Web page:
Will Mayor de Blasio’s new Academic Recovery Plan, funded with $635 million in federal Covid relief aid that is not slated to be repeated in future years, do much to improve education? We’ll see.
Certainly the mayor has tons of new numbers to throw around that make the plan sound impressive, maybe even allowing the city to do the “unprecedented things” de Blasio claims it will do to get kids caught up after their educations were stymied so terribly by the virus crisis.
The city will spend $49 million in literacy initiatives with the goal of getting all students to read at their expected level by second grade. About 140 teachers are to be hired and the number of “universal literacy reading coaches” is to rise to 500. Better hope the plans include a focus on phonics and that the kids live in homes where reading is valued and books are present. Those are the real answers.
A total of $251 million is to go toward special education services, with the promise of finally providing all that’s required by law for students with individualized education programs. After all these years, that’ll finally be done? And another 800 preschool special education seats will be made available by the fall of 2022? We’ll believe it when we see it.
There’s a lot more like this in the program, predicted numbers that are easy to throw out in a press release and a lot harder to live up to, just like de Blasio’s promises on prior educational initiatives such as his failed Renewal Schools plan — as well as traffic safety, housing the homeless, fixing NYCHA buildings and so much more.
We wonder if there’s anything in the Academic Recovery Plan that might address the fraudulent grade inflation we have no doubt is widespread in city schools. It took two years for the Department of Education to get around to removing Maspeth High School Principal Khurshid Abdul-Mutakabbir after whistleblowers aided by City Councilman Bob Holden came forward to reveal the cheating he allowed and apparently encouraged there. There should be zero tolerance for cheating. It’s unfair to those schools and students who play by the rules and it teaches horrible life lessons to those who get grades and diplomas they don’t deserve. We back Holden’s call for a federal probe into the matter.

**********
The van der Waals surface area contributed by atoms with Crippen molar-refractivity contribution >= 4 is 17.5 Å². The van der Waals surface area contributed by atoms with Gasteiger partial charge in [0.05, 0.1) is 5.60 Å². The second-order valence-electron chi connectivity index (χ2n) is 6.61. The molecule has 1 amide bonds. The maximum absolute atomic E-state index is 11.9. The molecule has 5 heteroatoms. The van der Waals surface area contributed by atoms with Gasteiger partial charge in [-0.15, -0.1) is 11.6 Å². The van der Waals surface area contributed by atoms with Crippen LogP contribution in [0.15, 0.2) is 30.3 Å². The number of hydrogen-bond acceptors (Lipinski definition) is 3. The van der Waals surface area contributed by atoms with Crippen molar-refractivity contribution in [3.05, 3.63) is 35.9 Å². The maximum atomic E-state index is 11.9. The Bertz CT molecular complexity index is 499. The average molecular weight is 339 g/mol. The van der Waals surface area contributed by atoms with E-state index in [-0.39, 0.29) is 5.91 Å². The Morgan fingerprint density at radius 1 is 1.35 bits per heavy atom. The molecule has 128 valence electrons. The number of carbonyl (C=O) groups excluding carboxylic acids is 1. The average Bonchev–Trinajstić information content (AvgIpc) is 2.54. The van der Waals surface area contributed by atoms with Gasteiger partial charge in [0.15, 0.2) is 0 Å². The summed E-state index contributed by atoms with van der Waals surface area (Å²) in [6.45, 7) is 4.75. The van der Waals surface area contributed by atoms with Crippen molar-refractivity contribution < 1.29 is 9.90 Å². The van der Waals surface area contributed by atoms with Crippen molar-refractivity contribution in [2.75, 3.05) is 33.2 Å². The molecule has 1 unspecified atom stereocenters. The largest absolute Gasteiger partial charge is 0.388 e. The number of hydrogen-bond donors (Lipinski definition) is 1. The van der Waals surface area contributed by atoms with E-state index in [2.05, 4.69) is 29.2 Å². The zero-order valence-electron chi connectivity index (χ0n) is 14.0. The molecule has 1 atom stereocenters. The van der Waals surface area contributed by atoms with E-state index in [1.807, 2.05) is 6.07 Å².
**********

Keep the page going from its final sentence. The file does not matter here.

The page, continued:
Meanwhile, there are schools where kids achieve the results that were faked at Maspeth the old-fashioned way: through hard work. Some of them are charter schools, which parents desperately want more of. Yet the state refuses to lift the nonsensical cap it has set on charters, in appeasement to the teachers unions, leaving more children stuck in failing public schools that either don’t get results no matter how much money de Blasio throws at them or maybe fake it under leaders like Abdul-Mutakabbir. The city spends about $28,000 per student each school year, the most of any large school district in the country, and still can’t get the same results in traditional schools that charters achieve routinely with far less money. Albany should erase its artificial cap.
Don’t forget that charters mostly benefit low-income students of color. In Southeast Queens’ District 29, activists and parents are looking to sue the city over how bad the schools are. If they had more charters as an option, fewer kids would suffer and the city might be forced to perform better.
Meanwhile all students, in districts good and bad, in schools honest and dishonest, will still be forced to wear masks in the fall. All the medical evidence out there says there’s no reason for that. The city should follow the science, adhere to the guidance from the Centers for Disease Control and Prevention and drop the mask mandate. Our students have enough to cope with as it is, and a lame-duck mayor’s latest pricey plans probably won’t be the answer they need.